Cite how online webinars/digital CMEs became instrumental during the COVID-19 pandemic to train frontline healthcare workers, helping them work effectively for both COVID and non-COVID patients
Highlighting the importance of the digital medium to impart continuing medical education (CME) and overcome the difficulties posed by COVID-19, multidisciplinary healthcare leaders from all over the country recently urged the medical commissions to attribute credit hours for online webinars.
The experts, gathered during the launch of CME Excellence Movement, by the Integrated Health and Wellbeing (IHW) Council, reportedly noted the increasing interest in CME through digital medium and asked the commissions to come out with guidelines for them.
“CME usually focuses on specialities, but misses on soft skills like time management, emotional competencies, stress management and team building – skills that emerged as important during the pandemic. Health diplomacy is also an important emerging aspect of learning that CME should cover as it is a new area for public health professionals who are now constantly dealing with government and bureaucrats,” remarked Prof Sanjiv Kumar, Chairperson, Indian Academy of Public Health; Member, Governing Board, NIHFW, MoHFW, Government of India, and member of IHW Council’s Apex Advisory Body.
The release noted that CME courses in India are funded by a wide range of organisations such as the Ministry of Health and Family Welfare and the Medical Council of India (MCI), as well as international organisations such as UNICEF. The Medical Council of India established a code of ethics stating that members should complete 30 hours of CME every five years in order to re-register as doctors.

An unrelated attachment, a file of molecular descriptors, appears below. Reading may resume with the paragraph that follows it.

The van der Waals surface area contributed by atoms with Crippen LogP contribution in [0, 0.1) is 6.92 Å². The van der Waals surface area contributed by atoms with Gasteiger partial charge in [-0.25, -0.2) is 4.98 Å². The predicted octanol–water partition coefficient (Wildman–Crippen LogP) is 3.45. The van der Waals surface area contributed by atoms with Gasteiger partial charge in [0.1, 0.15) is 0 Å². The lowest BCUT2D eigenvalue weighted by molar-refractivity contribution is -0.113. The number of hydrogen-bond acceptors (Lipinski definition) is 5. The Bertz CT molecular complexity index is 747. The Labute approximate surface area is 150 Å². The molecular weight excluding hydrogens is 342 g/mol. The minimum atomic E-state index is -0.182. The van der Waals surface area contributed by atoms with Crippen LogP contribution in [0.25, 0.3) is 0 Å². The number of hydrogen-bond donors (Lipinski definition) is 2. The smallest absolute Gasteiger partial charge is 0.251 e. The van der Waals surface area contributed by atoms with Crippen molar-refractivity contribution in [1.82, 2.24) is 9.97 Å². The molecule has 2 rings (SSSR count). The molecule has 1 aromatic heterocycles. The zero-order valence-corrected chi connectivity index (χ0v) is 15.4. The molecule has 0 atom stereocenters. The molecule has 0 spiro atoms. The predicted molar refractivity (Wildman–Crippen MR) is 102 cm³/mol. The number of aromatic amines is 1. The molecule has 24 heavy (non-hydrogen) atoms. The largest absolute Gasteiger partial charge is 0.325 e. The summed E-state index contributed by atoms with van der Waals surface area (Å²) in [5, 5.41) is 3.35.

“CME is the backbone of quality assurance, and skill enhancement and multidisciplinary learning are important. During COVID-19, we hosted several online sessions of CME and saw a whopping 28,000 registrations as against maybe 5 or 10 in normal times,” said Dr P P Mohanan, President, Cardiological Society of India.
“We are learning is a continuous process and digital outreach is better than physical ones. We are planning a series for PG students and new doctors, but medical commissions right now do not have credit hours for digital CME – they must consider and come out with guidelines,” said Dr K L Gupta, President, Indian Society of Nephrology.
Echoing his thoughts, Dr S Arulrhaj, President, The Association of Physicians of India, said, “CME is important at all times – studies say that there is a new development in the world of medicine every minute. The Association of Physicians of India hosted four webinars every week and targeted to reach 50,000 doctors through online CMEs. We surpassed that target and reached more than 100,000 doctors and credit hours must be given to the doctors attending online webinars.”
“CME is here to stay and more likely to take a hybrid route. The aim of CME should not be dispensation of knowledge only, there must be a dialogue. It is an excellent way to identify knowledge and education and get the wisdom to use them,” says Dr Dhruva Chaudhry, Immediate Past President, Indian Society of Critical Care Medicine.
“CME is a way of life for doctors that provides a structured knowledge dissemination, allowing doctors to offer safe and effective care to their patients. During COVID-19, CME became instrumental in training frontline healthcare workers to enable them work effectively in a uniform manner for not only COVID patients but also non-COVID ones who were stranded due to disruption,” says Kamal Narayan, CEO, Integrated Health and Wellbeing Council (IHW).
“More CME should be targeted at the new doctors and it is important to make the sessions both interactive and interesting with real-life case studies,” says Dr P N Rao, President, Indian National Association for Study of the Liver.